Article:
Time domain response of electrical ceramics -- Micro to megaseconds

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The electrical properties of ceramics can be measured in either the time domain or in the frequency domain. But for electrically nonlinear ceramics such as varistors, time-domain measurements provide insights that are different and more relevant to material performance as well as being more physically incisive. This article focuses specifically on the electrical properties of ZnO varistors, but much of it is of relevance for other materials, in particular those materials with grain-boundary barriers and disordered ceramics or glasses. The interpretation of electrical measurements in the time domain is profoundly influenced by such practical matters as source impedance and waveform ... continued below

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11 p.

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Modine, F. A. November 1997.

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  • Modine, F. A. Oak Ridge National Lab., TN (United States). Solid State Div.

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Description

The electrical properties of ceramics can be measured in either the time domain or in the frequency domain. But for electrically nonlinear ceramics such as varistors, time-domain measurements provide insights that are different and more relevant to material performance as well as being more physically incisive. This article focuses specifically on the electrical properties of ZnO varistors, but much of it is of relevance for other materials, in particular those materials with grain-boundary barriers and disordered ceramics or glasses. The interpretation of electrical measurements in the time domain is profoundly influenced by such practical matters as source impedance and waveform characteristics. Experimental results are presented for both high and low source impedance relative to that of a test varistor, and the different in experimental difficulty and ease of interpretation is described. Time-domain measurements of capacitance and of the inductive response of varistors to large, fast electrical pulses are presented and their implications for varistor theory are given. Experimental evidence is given of short- and long-term memory in varistors. These memory phenomena are ascribed respectively to the life time of holes that become trapped in barriers and to polarization currents originating from deep electron traps. Polarization current measurements are presented for a wide range of time and temperature. The power-law time dependence and universal behavior of these currents is discussed. The exponent that describes the power law behavior is seen to change with temperature, and the change is interpreted as a double transition from diffusive to dispersive transport that originates with current from two different electron traps.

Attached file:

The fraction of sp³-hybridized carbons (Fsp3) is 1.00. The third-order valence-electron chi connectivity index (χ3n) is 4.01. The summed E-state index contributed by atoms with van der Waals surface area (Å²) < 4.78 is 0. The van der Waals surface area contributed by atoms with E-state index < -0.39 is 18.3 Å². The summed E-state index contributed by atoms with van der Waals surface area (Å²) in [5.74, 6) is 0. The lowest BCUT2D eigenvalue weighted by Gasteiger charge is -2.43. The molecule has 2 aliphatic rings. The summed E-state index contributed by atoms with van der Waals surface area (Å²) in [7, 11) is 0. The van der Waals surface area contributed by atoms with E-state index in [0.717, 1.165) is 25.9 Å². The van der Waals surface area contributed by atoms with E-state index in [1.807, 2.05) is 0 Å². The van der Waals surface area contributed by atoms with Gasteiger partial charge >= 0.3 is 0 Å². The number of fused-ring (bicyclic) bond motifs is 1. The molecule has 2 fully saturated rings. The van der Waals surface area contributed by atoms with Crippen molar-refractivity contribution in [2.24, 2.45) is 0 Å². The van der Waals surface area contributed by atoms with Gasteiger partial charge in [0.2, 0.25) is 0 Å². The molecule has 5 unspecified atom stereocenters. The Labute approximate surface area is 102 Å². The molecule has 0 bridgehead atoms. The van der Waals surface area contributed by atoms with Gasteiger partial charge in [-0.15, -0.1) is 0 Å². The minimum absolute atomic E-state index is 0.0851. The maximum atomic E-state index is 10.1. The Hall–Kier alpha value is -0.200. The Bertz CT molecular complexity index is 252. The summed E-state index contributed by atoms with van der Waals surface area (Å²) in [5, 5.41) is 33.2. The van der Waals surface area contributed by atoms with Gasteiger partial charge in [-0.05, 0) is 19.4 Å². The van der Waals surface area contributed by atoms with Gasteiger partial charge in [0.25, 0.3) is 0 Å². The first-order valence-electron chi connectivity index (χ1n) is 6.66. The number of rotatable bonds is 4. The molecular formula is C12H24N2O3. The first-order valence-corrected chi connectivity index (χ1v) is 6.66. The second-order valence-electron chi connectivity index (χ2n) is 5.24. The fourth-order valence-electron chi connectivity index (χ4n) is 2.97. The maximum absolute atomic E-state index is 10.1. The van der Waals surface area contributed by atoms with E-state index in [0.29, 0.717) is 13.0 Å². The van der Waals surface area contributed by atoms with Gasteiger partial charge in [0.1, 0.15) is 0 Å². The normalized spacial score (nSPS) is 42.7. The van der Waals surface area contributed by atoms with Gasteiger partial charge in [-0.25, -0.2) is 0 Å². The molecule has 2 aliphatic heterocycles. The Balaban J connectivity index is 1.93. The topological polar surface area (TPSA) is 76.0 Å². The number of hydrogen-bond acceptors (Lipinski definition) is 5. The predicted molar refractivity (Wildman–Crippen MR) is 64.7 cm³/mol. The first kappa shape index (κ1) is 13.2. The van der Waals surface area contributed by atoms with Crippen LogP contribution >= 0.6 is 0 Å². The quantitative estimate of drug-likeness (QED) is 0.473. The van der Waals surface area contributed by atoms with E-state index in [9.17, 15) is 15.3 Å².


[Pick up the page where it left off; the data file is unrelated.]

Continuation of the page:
Physical Description

11 p.

Notes

OSTI as DE98001846

Source

  • 1997 fall meeting of the Materials Research Society, Boston, MA (United States), 1-5 Dec 1997

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  • Other: DE98001846
  • Report No.: ORNL/CP--95630
  • Report No.: CONF-971201--
  • Grant Number: AC05-96OR22464
  • DOI: 10.2172/564232 | External Link
  • Office of Scientific & Technical Information Report Number: 564232
  • Archival Resource Key: ark:/67531/metadc696481

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  • November 1997

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  • Aug. 14, 2015, 8:43 a.m.

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  • Jan. 22, 2016, 7:03 p.m.

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Modine, F. A. Time domain response of electrical ceramics -- Micro to megaseconds, report, November 1997; Tennessee. (digital.library.unt.edu/ark:/67531/metadc696481/: accessed October 21, 2017), University of North Texas Libraries, Digital Library, digital.library.unt.edu; crediting UNT Libraries Government Documents Department.